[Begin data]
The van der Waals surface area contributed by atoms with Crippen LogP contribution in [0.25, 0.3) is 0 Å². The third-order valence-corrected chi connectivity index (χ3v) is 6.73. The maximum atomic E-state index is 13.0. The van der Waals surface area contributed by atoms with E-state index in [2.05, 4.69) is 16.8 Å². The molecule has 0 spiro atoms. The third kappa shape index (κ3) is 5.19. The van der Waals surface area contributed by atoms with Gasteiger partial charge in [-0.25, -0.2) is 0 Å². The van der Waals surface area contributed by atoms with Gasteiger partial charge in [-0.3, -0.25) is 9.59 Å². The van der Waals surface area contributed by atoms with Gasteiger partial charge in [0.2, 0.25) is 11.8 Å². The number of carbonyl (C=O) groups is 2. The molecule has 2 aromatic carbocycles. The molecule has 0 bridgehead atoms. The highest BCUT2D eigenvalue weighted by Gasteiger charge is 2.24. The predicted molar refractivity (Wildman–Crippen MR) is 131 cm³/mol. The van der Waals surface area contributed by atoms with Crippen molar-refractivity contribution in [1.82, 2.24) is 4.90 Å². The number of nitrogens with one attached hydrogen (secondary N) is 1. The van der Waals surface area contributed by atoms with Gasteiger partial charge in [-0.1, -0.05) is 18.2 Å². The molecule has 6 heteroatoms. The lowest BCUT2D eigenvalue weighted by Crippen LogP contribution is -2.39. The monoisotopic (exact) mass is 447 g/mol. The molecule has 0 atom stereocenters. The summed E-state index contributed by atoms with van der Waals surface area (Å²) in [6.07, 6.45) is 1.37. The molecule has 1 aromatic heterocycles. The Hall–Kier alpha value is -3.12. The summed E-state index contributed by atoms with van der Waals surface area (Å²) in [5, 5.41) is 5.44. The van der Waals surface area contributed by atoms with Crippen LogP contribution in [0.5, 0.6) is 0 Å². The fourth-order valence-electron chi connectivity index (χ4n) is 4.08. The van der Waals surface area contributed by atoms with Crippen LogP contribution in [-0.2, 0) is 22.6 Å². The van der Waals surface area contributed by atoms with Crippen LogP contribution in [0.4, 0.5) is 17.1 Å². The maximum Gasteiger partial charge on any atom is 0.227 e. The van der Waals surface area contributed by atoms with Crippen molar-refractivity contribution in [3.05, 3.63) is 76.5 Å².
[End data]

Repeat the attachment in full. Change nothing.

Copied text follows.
The van der Waals surface area contributed by atoms with Crippen LogP contribution in [0.25, 0.3) is 0 Å². The third-order valence-corrected chi connectivity index (χ3v) is 6.73. The maximum atomic E-state index is 13.0. The van der Waals surface area contributed by atoms with E-state index in [2.05, 4.69) is 16.8 Å². The molecule has 0 spiro atoms. The third kappa shape index (κ3) is 5.19. The van der Waals surface area contributed by atoms with Gasteiger partial charge in [-0.25, -0.2) is 0 Å². The van der Waals surface area contributed by atoms with Gasteiger partial charge in [-0.3, -0.25) is 9.59 Å². The van der Waals surface area contributed by atoms with Gasteiger partial charge in [0.2, 0.25) is 11.8 Å². The number of carbonyl (C=O) groups is 2. The molecule has 2 aromatic carbocycles. The molecule has 0 bridgehead atoms. The highest BCUT2D eigenvalue weighted by Gasteiger charge is 2.24. The predicted molar refractivity (Wildman–Crippen MR) is 131 cm³/mol. The van der Waals surface area contributed by atoms with Crippen molar-refractivity contribution in [1.82, 2.24) is 4.90 Å². The number of nitrogens with one attached hydrogen (secondary N) is 1. The van der Waals surface area contributed by atoms with Gasteiger partial charge in [-0.1, -0.05) is 18.2 Å². The molecule has 6 heteroatoms. The lowest BCUT2D eigenvalue weighted by Crippen LogP contribution is -2.39. The monoisotopic (exact) mass is 447 g/mol. The molecule has 0 atom stereocenters. The summed E-state index contributed by atoms with van der Waals surface area (Å²) in [6.07, 6.45) is 1.37. The molecule has 1 aromatic heterocycles. The Hall–Kier alpha value is -3.12. The summed E-state index contributed by atoms with van der Waals surface area (Å²) in [5, 5.41) is 5.44. The van der Waals surface area contributed by atoms with Crippen LogP contribution in [0.5, 0.6) is 0 Å². The fourth-order valence-electron chi connectivity index (χ4n) is 4.08. The van der Waals surface area contributed by atoms with Crippen LogP contribution in [-0.2, 0) is 22.6 Å². The van der Waals surface area contributed by atoms with Crippen LogP contribution in [0.4, 0.5) is 17.1 Å². The maximum Gasteiger partial charge on any atom is 0.227 e. The van der Waals surface area contributed by atoms with Crippen molar-refractivity contribution in [3.05, 3.63) is 76.5 Å².